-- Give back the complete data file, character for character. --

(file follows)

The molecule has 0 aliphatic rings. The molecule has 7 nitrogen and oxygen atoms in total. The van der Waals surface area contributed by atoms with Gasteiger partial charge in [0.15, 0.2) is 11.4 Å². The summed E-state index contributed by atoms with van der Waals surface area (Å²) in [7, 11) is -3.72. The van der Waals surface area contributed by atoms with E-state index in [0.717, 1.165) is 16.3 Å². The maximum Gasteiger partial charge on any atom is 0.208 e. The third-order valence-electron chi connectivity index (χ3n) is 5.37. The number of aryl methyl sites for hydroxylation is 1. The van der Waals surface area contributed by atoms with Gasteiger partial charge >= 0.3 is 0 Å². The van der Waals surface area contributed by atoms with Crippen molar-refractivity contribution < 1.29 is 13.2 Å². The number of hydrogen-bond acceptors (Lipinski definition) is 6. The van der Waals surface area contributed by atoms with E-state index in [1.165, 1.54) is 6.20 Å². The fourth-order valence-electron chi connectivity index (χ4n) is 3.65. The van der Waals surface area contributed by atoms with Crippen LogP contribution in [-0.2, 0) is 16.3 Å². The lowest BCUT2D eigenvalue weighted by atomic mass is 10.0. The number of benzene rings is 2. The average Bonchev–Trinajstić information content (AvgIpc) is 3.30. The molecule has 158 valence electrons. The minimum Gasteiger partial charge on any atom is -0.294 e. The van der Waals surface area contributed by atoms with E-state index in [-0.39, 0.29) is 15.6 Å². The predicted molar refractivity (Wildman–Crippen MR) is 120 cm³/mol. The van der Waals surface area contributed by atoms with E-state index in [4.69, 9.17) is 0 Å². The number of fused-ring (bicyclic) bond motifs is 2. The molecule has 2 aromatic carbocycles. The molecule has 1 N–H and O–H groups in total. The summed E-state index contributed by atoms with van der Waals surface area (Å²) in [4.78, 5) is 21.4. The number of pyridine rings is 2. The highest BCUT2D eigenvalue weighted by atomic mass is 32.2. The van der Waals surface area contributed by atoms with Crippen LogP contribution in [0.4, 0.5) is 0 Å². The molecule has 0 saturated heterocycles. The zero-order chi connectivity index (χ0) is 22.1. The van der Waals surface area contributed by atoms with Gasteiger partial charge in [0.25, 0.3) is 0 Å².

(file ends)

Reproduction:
The molecule has 0 aliphatic rings. The molecule has 7 nitrogen and oxygen atoms in total. The van der Waals surface area contributed by atoms with Gasteiger partial charge in [0.15, 0.2) is 11.4 Å². The summed E-state index contributed by atoms with van der Waals surface area (Å²) in [7, 11) is -3.72. The van der Waals surface area contributed by atoms with E-state index in [0.717, 1.165) is 16.3 Å². The maximum Gasteiger partial charge on any atom is 0.208 e. The third-order valence-electron chi connectivity index (χ3n) is 5.37. The number of aryl methyl sites for hydroxylation is 1. The van der Waals surface area contributed by atoms with Gasteiger partial charge >= 0.3 is 0 Å². The van der Waals surface area contributed by atoms with Crippen molar-refractivity contribution < 1.29 is 13.2 Å². The number of hydrogen-bond acceptors (Lipinski definition) is 6. The van der Waals surface area contributed by atoms with E-state index in [1.165, 1.54) is 6.20 Å². The fourth-order valence-electron chi connectivity index (χ4n) is 3.65. The van der Waals surface area contributed by atoms with Crippen LogP contribution in [-0.2, 0) is 16.3 Å². The lowest BCUT2D eigenvalue weighted by atomic mass is 10.0. The number of benzene rings is 2. The average Bonchev–Trinajstić information content (AvgIpc) is 3.30. The molecule has 158 valence electrons. The minimum Gasteiger partial charge on any atom is -0.294 e. The van der Waals surface area contributed by atoms with E-state index in [-0.39, 0.29) is 15.6 Å². The predicted molar refractivity (Wildman–Crippen MR) is 120 cm³/mol. The van der Waals surface area contributed by atoms with E-state index in [4.69, 9.17) is 0 Å². The number of fused-ring (bicyclic) bond motifs is 2. The molecule has 2 aromatic carbocycles. The molecule has 1 N–H and O–H groups in total. The summed E-state index contributed by atoms with van der Waals surface area (Å²) in [4.78, 5) is 21.4. The number of pyridine rings is 2. The highest BCUT2D eigenvalue weighted by atomic mass is 32.2. The van der Waals surface area contributed by atoms with Crippen LogP contribution in [0.4, 0.5) is 0 Å². The molecule has 0 saturated heterocycles. The zero-order chi connectivity index (χ0) is 22.1. The van der Waals surface area contributed by atoms with Gasteiger partial charge in [0.25, 0.3) is 0 Å².